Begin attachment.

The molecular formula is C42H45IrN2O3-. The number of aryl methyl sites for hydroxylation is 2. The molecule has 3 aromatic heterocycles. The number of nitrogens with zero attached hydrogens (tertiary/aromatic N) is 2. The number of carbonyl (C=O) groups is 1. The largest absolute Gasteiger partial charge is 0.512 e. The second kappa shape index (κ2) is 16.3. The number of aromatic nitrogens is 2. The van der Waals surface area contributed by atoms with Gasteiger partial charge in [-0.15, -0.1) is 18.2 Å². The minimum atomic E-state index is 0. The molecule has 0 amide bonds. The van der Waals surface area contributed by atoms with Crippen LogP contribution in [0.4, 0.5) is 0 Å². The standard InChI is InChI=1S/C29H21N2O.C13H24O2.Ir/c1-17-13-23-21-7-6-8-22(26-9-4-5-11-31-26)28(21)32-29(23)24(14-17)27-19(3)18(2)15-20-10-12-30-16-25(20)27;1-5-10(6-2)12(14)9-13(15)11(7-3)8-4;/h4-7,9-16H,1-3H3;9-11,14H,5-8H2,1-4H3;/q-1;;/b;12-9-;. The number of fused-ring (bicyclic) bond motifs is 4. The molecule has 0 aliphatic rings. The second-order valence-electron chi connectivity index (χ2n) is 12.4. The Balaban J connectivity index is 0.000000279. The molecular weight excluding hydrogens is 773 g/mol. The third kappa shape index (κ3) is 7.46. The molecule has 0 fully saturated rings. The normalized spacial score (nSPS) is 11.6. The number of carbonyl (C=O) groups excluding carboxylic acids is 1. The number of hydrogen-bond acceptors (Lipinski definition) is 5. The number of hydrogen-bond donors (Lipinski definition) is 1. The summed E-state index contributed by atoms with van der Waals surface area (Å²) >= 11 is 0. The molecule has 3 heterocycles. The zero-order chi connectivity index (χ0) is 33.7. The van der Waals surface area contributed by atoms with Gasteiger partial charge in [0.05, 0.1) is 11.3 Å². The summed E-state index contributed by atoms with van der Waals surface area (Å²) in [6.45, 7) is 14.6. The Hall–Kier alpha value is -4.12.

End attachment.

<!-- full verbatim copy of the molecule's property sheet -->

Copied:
The molecular formula is C42H45IrN2O3-. The number of aryl methyl sites for hydroxylation is 2. The molecule has 3 aromatic heterocycles. The number of nitrogens with zero attached hydrogens (tertiary/aromatic N) is 2. The number of carbonyl (C=O) groups is 1. The largest absolute Gasteiger partial charge is 0.512 e. The second kappa shape index (κ2) is 16.3. The number of aromatic nitrogens is 2. The van der Waals surface area contributed by atoms with Gasteiger partial charge in [-0.15, -0.1) is 18.2 Å². The minimum atomic E-state index is 0. The molecule has 0 amide bonds. The van der Waals surface area contributed by atoms with Crippen LogP contribution in [0.4, 0.5) is 0 Å². The standard InChI is InChI=1S/C29H21N2O.C13H24O2.Ir/c1-17-13-23-21-7-6-8-22(26-9-4-5-11-31-26)28(21)32-29(23)24(14-17)27-19(3)18(2)15-20-10-12-30-16-25(20)27;1-5-10(6-2)12(14)9-13(15)11(7-3)8-4;/h4-7,9-16H,1-3H3;9-11,14H,5-8H2,1-4H3;/q-1;;/b;12-9-;. The number of fused-ring (bicyclic) bond motifs is 4. The molecule has 0 aliphatic rings. The second-order valence-electron chi connectivity index (χ2n) is 12.4. The Balaban J connectivity index is 0.000000279. The molecular weight excluding hydrogens is 773 g/mol. The third kappa shape index (κ3) is 7.46. The molecule has 0 fully saturated rings. The normalized spacial score (nSPS) is 11.6. The number of carbonyl (C=O) groups excluding carboxylic acids is 1. The number of hydrogen-bond acceptors (Lipinski definition) is 5. The number of hydrogen-bond donors (Lipinski definition) is 1. The summed E-state index contributed by atoms with van der Waals surface area (Å²) >= 11 is 0. The molecule has 3 heterocycles. The zero-order chi connectivity index (χ0) is 33.7. The van der Waals surface area contributed by atoms with Gasteiger partial charge in [0.05, 0.1) is 11.3 Å². The summed E-state index contributed by atoms with van der Waals surface area (Å²) in [6.45, 7) is 14.6. The Hall–Kier alpha value is -4.12.